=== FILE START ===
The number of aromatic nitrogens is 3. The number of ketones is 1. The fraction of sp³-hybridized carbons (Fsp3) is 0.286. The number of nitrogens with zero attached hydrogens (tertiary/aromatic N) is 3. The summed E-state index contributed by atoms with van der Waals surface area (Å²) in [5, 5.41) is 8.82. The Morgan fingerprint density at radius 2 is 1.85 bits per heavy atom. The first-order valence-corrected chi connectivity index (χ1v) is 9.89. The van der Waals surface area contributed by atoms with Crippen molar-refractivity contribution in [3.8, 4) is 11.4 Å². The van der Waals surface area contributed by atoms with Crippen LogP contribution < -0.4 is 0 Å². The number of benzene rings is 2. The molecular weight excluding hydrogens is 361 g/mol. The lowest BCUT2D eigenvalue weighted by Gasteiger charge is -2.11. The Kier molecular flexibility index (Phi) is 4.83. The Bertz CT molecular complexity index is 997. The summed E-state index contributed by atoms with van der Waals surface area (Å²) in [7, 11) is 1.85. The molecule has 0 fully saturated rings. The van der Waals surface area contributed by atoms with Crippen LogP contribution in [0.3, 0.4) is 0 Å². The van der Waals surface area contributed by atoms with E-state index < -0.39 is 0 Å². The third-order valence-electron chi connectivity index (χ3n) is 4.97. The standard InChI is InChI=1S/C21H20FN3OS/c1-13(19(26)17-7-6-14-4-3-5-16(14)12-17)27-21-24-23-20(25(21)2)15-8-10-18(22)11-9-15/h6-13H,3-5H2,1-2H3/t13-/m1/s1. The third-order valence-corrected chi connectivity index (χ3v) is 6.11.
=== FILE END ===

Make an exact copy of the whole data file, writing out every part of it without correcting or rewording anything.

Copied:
The number of aromatic nitrogens is 3. The number of ketones is 1. The fraction of sp³-hybridized carbons (Fsp3) is 0.286. The number of nitrogens with zero attached hydrogens (tertiary/aromatic N) is 3. The summed E-state index contributed by atoms with van der Waals surface area (Å²) in [5, 5.41) is 8.82. The Morgan fingerprint density at radius 2 is 1.85 bits per heavy atom. The first-order valence-corrected chi connectivity index (χ1v) is 9.89. The van der Waals surface area contributed by atoms with Crippen molar-refractivity contribution in [3.8, 4) is 11.4 Å². The van der Waals surface area contributed by atoms with Crippen LogP contribution < -0.4 is 0 Å². The number of benzene rings is 2. The molecular weight excluding hydrogens is 361 g/mol. The lowest BCUT2D eigenvalue weighted by Gasteiger charge is -2.11. The Kier molecular flexibility index (Phi) is 4.83. The Bertz CT molecular complexity index is 997. The summed E-state index contributed by atoms with van der Waals surface area (Å²) in [7, 11) is 1.85. The molecule has 0 fully saturated rings. The van der Waals surface area contributed by atoms with Crippen LogP contribution in [0.3, 0.4) is 0 Å². The van der Waals surface area contributed by atoms with E-state index < -0.39 is 0 Å². The third-order valence-electron chi connectivity index (χ3n) is 4.97. The standard InChI is InChI=1S/C21H20FN3OS/c1-13(19(26)17-7-6-14-4-3-5-16(14)12-17)27-21-24-23-20(25(21)2)15-8-10-18(22)11-9-15/h6-13H,3-5H2,1-2H3/t13-/m1/s1. The third-order valence-corrected chi connectivity index (χ3v) is 6.11.